Films that depict the lives of scholars, particularly scientists, face a particular challenge: how can a single film both explore a biographical narrative and do justice to the figure’s complex ideas? Further, when films attempt to address these ideas, how do they depict the process of developing them and how can they distill them in a way that is easily digestible for a general audience?

Answering these questions is particularly difficult for The Theory of Everything (2014), a film that attempts to thoroughly depict the marriage between Stephen and Jane Hawking without ignoring Hawking’s ideas. In fact, the film aspires to integrate the biographical and the intellectual, framing the two as inseparable aspects of Hawking’s life that inform each other. With such strenuous efforts made to incorporate and do justice to Hawking’s work, what did scientists think of the film and its approach to science and Hawking’s theories?

The New York Times' science writer Dennis Overbye praises Eddie Redmayne’s portrayal of Hawking, but rebukes the film, “for its drive-by muddling of Dr. Hawking’s scientific work.” Overbye insists that the film, “[Leaves] viewers in the dark about exactly why he is so famous. Instead of showing how he undermined traditional notions of space and time, it panders to religious sensibilities about what his work does or does not say about the existence of God, which in fact is very little.”

Overbye is especially critical of the way the character comes up with his most famous theory, the prediction of black body radiation released by black holes due to quantum effects near the event horizon. (This theoretical black body radiation is widely referred to as “Hawking radiation.”) In the film’s telling, “[He is] staring at glowing coals in the fireplace and has a vision of black holes fizzing and leaking heat. The next thing we know he is telling an audience in an Oxford lecture hall that black holes, contrary to legend and previous theory, are not forever, but will leak particles, shrink and eventually explode.”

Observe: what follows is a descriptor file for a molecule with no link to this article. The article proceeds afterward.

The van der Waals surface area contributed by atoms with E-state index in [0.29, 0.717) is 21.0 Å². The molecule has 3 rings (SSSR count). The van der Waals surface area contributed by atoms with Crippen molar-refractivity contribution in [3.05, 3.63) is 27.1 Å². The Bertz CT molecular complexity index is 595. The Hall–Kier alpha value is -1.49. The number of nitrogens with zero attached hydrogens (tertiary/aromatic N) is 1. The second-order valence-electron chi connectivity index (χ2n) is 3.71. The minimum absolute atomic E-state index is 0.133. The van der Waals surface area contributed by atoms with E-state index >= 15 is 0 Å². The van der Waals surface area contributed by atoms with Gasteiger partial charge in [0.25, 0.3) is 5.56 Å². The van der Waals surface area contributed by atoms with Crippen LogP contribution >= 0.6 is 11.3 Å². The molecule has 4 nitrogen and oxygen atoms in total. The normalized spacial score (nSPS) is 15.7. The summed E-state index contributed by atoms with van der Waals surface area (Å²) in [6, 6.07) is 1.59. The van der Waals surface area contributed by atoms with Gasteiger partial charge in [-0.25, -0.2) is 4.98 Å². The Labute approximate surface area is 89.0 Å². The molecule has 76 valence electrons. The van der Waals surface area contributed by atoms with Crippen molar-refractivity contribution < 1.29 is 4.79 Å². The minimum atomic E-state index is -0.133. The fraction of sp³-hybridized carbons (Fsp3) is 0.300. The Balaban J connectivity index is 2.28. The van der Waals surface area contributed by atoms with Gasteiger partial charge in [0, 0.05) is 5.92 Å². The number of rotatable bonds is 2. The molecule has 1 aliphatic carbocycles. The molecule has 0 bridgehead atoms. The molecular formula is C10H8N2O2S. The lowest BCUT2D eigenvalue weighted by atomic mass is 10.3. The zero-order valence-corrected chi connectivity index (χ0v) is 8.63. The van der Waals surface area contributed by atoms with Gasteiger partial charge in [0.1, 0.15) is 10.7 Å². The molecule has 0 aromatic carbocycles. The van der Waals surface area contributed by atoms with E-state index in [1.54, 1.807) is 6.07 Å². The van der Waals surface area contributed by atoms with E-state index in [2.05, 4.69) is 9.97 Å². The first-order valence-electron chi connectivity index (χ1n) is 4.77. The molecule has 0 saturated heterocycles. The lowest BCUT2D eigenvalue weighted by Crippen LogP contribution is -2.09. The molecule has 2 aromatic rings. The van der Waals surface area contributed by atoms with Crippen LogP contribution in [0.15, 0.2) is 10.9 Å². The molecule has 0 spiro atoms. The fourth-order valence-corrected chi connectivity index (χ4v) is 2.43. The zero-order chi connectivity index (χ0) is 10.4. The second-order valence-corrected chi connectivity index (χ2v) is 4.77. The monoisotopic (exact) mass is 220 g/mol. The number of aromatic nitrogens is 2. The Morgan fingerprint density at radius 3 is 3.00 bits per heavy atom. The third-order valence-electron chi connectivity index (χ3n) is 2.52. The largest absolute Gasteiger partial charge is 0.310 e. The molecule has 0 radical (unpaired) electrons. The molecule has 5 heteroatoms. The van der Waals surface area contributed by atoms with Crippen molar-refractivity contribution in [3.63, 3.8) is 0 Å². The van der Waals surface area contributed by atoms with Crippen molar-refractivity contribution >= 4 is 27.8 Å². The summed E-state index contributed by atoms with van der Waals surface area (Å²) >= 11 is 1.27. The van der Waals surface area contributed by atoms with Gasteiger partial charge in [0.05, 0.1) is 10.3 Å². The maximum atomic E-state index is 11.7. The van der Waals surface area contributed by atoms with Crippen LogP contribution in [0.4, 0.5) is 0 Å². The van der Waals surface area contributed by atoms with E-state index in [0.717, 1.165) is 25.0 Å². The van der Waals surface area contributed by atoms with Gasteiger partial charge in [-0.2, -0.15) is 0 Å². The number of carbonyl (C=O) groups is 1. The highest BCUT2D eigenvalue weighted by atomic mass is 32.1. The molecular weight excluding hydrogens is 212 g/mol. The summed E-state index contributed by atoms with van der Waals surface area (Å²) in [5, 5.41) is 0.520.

In reality, Hawking wasn’t struck by a single moment of inspiration; in fact, the idea was first put forward in 1972 by Jacob Bekenstein, a research student at Princeton. Stephen Hawking is widely credited with building on Bekenstein’s ideas and putting forth his own theory in 1974. (Errol Morris' documentary adaption of Hawking's A Brief History of Time actually covers this in succinct detail.) Overbye argues that the filmmakers, “cheated themselves out of what was arguably the most dramatic moment in [Hawking]’s scientific career,” and he laments that by omitting key figures like Dr. Bekenstein and Dr. Alexei Starobinsky, who were crucial in developing the theory, “the movie reinforces the stereotype of the lone genius already ingrained by the media and the Nobel Prizes.”

Films that attempt to depict both the lives and theories of major scientists face enormous storytelling challenges, and The Theory of Everything is no exception. While the film attempts to emphasize the interdependence of Hawking’s emotional life and his work, when filmmakers try to tackle both complex relationships and complicated theories, something’s got to give.